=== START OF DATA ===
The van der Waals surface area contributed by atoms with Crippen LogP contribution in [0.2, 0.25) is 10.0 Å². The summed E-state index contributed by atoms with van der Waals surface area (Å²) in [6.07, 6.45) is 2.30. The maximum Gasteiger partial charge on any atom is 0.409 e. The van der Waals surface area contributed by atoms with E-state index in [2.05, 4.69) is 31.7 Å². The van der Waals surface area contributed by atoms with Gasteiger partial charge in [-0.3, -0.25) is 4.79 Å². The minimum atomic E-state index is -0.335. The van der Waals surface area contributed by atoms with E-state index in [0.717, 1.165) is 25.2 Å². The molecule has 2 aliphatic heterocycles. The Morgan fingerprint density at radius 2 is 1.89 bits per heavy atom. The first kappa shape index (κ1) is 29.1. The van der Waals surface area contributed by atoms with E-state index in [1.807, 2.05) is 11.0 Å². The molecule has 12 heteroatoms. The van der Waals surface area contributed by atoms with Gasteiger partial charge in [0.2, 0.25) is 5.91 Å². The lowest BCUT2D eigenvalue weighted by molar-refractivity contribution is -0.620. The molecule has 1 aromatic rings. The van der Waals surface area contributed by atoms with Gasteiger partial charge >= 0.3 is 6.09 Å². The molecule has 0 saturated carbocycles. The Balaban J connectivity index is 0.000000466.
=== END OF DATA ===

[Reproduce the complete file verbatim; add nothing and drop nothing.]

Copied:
The van der Waals surface area contributed by atoms with Crippen LogP contribution in [0.2, 0.25) is 10.0 Å². The summed E-state index contributed by atoms with van der Waals surface area (Å²) in [6.07, 6.45) is 2.30. The maximum Gasteiger partial charge on any atom is 0.409 e. The van der Waals surface area contributed by atoms with E-state index in [2.05, 4.69) is 31.7 Å². The van der Waals surface area contributed by atoms with Gasteiger partial charge in [-0.3, -0.25) is 4.79 Å². The minimum atomic E-state index is -0.335. The van der Waals surface area contributed by atoms with E-state index in [0.717, 1.165) is 25.2 Å². The molecule has 2 aliphatic heterocycles. The Morgan fingerprint density at radius 2 is 1.89 bits per heavy atom. The first kappa shape index (κ1) is 29.1. The van der Waals surface area contributed by atoms with E-state index in [1.807, 2.05) is 11.0 Å². The molecule has 12 heteroatoms. The van der Waals surface area contributed by atoms with Gasteiger partial charge in [0.2, 0.25) is 5.91 Å². The lowest BCUT2D eigenvalue weighted by molar-refractivity contribution is -0.620. The molecule has 1 aromatic rings. The van der Waals surface area contributed by atoms with Gasteiger partial charge >= 0.3 is 6.09 Å². The molecule has 0 saturated carbocycles. The Balaban J connectivity index is 0.000000466.